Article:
Veteran Kajiado politician Daniel Kibwezi ole Muyaa, a firebrand who cultivated personal connections with presidents Jomo Kenyatta, Daniel Moi and Uhuru Kenyatta, has died.
Ole Muyaa, a long-serving chairman of Olkejuado County Council, died yesterday at a hospital in Isinya sub-county, Kajiado, where his family had taken him after he complained of heartburn.
He was 76
A week ago, The Standard visited Muyaa at his home in Kisaju, in what has now turned out to be his last media interview. There he took a trip down memory lane, recalling the highlights of a political career that spanned more than two decades.
Muyaa, who had a long-running political feud with the late Vice President George Saitoti, recalled a recent meeting with former President Daniel Arap Moi after a long time. It was an emotional reunion.
“Moi was moved when he saw me in a wheelchair. He could not imagine someone younger than him could be wheelchair-bound when he was still walking upright. I told him that apart from my legs, I was totally healthy,” he said.
Muyaa had been in a wheelchair for more than three years after he got spinal complications. Besides this, his face still retained the vibrancy of his youth. He did not spot a speck of white hair on his head either.
Surprisingly, in spite of his 76 years, he had a razor-sharp memory and recalled incidents that happened years ago.
In 1962, just before Kenya got independence, Ole Muyaa and a few other young men were posted to Mzee Jomo Kenyatta’s home in Gatundu as guards.
“We had been promised jobs in the National Youth Service when it was eventually rolled out,” he recounted. He was 19 then.
Muyaa recalled that the man who later became Kenya’s first president was a generous but very strict boss.
“Mzee always had his bakora (staff) by his side and would not hesitate to use it on you if you were on the wrong…but only when you were on the wrong,” he recalled.
Ole Muyaa’s date with Mzee’s dreaded bakora was still vivid in his mind.
“One day we were roasting meat for Mzee and his guests and it got burnt. He ordered us to lie down and gave us a few hot ones on our backsides,” he recounted.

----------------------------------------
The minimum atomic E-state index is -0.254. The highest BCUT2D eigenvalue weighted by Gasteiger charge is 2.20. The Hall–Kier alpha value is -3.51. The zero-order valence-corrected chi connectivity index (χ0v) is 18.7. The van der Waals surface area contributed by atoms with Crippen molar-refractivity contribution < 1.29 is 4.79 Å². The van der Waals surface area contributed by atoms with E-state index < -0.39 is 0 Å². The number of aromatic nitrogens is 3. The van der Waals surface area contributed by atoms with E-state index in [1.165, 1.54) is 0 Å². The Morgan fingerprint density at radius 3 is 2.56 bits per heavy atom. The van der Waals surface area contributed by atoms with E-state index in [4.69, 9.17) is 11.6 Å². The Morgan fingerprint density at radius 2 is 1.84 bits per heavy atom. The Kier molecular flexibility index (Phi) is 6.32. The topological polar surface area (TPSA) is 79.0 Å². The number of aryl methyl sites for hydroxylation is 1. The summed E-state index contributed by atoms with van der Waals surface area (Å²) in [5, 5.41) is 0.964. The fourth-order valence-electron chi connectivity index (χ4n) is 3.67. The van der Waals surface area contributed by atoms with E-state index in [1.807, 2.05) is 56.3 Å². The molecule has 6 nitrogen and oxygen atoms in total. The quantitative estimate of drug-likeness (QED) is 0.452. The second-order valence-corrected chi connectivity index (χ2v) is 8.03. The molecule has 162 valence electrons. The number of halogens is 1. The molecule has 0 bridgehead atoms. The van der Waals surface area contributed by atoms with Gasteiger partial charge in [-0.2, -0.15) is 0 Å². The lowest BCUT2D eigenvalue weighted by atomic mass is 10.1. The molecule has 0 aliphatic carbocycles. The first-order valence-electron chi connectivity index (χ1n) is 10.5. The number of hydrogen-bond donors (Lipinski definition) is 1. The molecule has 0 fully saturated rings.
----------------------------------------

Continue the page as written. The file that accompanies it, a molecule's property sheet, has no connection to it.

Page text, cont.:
Still, Muyaa had a lot of respect for his then boss.
“Mzee was a good man and he took good care of us. For example, whenever a cow or goat was slaughtered at Gatundu, he would ask us which parts, according to our culture, young men ate, and tell us to take them,” Ole Muyaa reminisced.
He came close to another spanking from Kenyatta, this time triggered by his young son, Uhuru, now the country’s fourth president.
Again, it happened at Gatundu, when Uhuru, then a small boy, wandered to the place where Muyaa and his fellow guards were feasting on meat.
“He was a very social boy, just like he is today. We offered him some meat. Mzee saw this and got very annoyed with us; we never repeated it,” he recounted.
Ole Muyaa’s interactions with the Kenyattas led to a lifelong bond with the family. Before he died, he had planned to invite Uhuru for his 76 birthday celebrations.
“He (Uhuru) calls me father. I have hosted him here for goat-eating,” he said during the interview.
The birthday party was never to be.
When he was alive, Muyaa would speak for hours about Mzee Kenyatta’s eccentricity, including occasionally holding cabinet meetings under a tree in Gatundu. These meetings so impressed young Ole Muyaa that they inspired his love for politics.
“I resolved that I would become a politician,” he recounted.
He went on to become a very influential chairman of the Olkejuado County Council and a trusted lieutenant of the then President Moi.
“I had a direct link to State House,” he said.
As a councillor for Kaputiei North, Muyaa represented a geographical area as big as Saitoti’s Kajiado North Constituency. He soon wormed his way into the hearts of residents from all tribes.
“When I became councillor for Kaputiei North in 1983, I found that non-Maasais were not allowed to own property here. I allocated them plots without discrimination and they loved me so much,” he recounted.
According to the former councillor, the people of Kajiado North urged him to contest the parliamentary seat then held by Saitoti. He challenged the VP in the 2002 elections and lost.
He then decided to call it a day in active politics after 25 years: 10 as a councillor and 15 as chairman of Olkejuado County Council.
We are undertaking a survey to help us improve our content for you. This will only take 1 minute of your time, please give us your feedback by clicking HERE. All responses will be confidential.